Finding affordable health care these days is tough. While getting health insurance coverage outside of work can be expensive, there are options to get sound protection at a reasonable price.
Find your own insurance Depending on your age, you might need to find a private health insurance plan that will cover you and/or your family. HealthCare.gov has a great plan finder, as does eHealthInsurance.com. Start by selecting how much you can afford on a monthly basis, and go from there. You can sort by price or deductible as well. Other options include associations or groups such as The Freelancers Union, which offers health as well as other types of insurance.
Cheapest option Thanks to Obamacare, if you are under 26 you may be included on your parent’s health care plan for a much lower rate than if you got an individual plan, even if you don’t live with them or are married. This is likely your cheapest option with the lowest premiums.
Strapped for cash and not 26 Fear not, friend—you have options. Emergency Coverage, while very limited in scope, is a useful thing to have if you get ill or get into an accident. These sorts of ‘hospital only’ plans really are the cheapest options, so if you’re fairly healthy and short on cash, this might be perfect for you. Often these insurance plans will offer some preventative care services. Inquire at your local hospital for specific information.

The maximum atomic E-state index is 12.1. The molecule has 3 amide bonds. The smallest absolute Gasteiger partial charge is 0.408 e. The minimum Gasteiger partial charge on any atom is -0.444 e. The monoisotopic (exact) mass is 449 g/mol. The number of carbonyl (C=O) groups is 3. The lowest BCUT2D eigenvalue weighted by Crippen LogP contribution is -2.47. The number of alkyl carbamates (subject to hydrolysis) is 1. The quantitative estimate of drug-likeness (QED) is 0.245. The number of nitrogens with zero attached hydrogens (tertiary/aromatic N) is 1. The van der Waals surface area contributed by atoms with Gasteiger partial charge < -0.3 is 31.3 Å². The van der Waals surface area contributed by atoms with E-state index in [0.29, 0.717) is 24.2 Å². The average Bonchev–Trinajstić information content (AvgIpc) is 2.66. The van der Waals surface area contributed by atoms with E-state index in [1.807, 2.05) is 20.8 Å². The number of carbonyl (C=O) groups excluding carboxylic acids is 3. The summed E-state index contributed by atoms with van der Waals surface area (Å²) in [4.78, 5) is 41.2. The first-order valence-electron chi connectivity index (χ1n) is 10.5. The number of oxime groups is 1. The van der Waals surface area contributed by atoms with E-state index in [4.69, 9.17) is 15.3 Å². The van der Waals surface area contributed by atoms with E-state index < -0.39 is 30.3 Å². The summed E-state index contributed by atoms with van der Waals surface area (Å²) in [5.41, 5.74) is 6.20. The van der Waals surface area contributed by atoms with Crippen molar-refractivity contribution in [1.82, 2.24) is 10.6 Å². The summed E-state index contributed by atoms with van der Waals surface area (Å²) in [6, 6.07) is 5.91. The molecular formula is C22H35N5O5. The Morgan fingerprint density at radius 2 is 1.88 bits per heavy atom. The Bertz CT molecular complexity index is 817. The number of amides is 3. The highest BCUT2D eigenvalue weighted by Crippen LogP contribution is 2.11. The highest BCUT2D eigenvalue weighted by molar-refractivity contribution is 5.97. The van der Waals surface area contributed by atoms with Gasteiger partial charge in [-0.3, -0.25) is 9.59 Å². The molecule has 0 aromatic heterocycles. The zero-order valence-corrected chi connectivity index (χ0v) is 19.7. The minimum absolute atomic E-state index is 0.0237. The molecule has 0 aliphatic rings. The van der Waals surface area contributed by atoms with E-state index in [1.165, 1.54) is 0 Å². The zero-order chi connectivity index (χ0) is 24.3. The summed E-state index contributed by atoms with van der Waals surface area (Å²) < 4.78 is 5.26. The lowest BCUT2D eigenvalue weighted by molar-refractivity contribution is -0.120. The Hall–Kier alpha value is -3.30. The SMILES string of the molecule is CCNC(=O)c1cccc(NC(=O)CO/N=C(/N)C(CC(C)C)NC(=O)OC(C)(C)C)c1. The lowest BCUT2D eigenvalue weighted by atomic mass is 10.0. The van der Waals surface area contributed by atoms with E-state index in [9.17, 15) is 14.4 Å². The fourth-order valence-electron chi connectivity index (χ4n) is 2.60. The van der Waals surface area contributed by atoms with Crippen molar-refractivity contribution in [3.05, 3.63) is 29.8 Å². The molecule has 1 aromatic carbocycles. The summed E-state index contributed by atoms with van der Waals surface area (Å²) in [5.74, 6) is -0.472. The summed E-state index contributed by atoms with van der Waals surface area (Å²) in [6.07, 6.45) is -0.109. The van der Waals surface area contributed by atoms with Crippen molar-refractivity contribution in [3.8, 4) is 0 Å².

Consolidated Omnibus Budget Reconciliation Act If you’re recently unemployed you may be eligible to continue using your previous employer’s health insurance through COBRA - a great option for those recently have been laid off or currently going through medical treatment that began when employed. Not the most affordable option - the premiums will be much higher than others.
Ultimately finding the best health insurance plan for you is a research activity. You should be calling friends, insurance brokers, the HR department at your company or reading articles just like this. Health insurance involves so many factors—budget, current health, pre-existing conditions, age, gender and more—that it’s hard to give very concrete options for everyone. This should at least give you a place to start your research.
About the Author: Peter Walters is a freelance writer that covers topics such as marketing, small business management, and social enterprise. Peter is the Director of Biz Dev for Two Degrees Food and lives in San Francisco.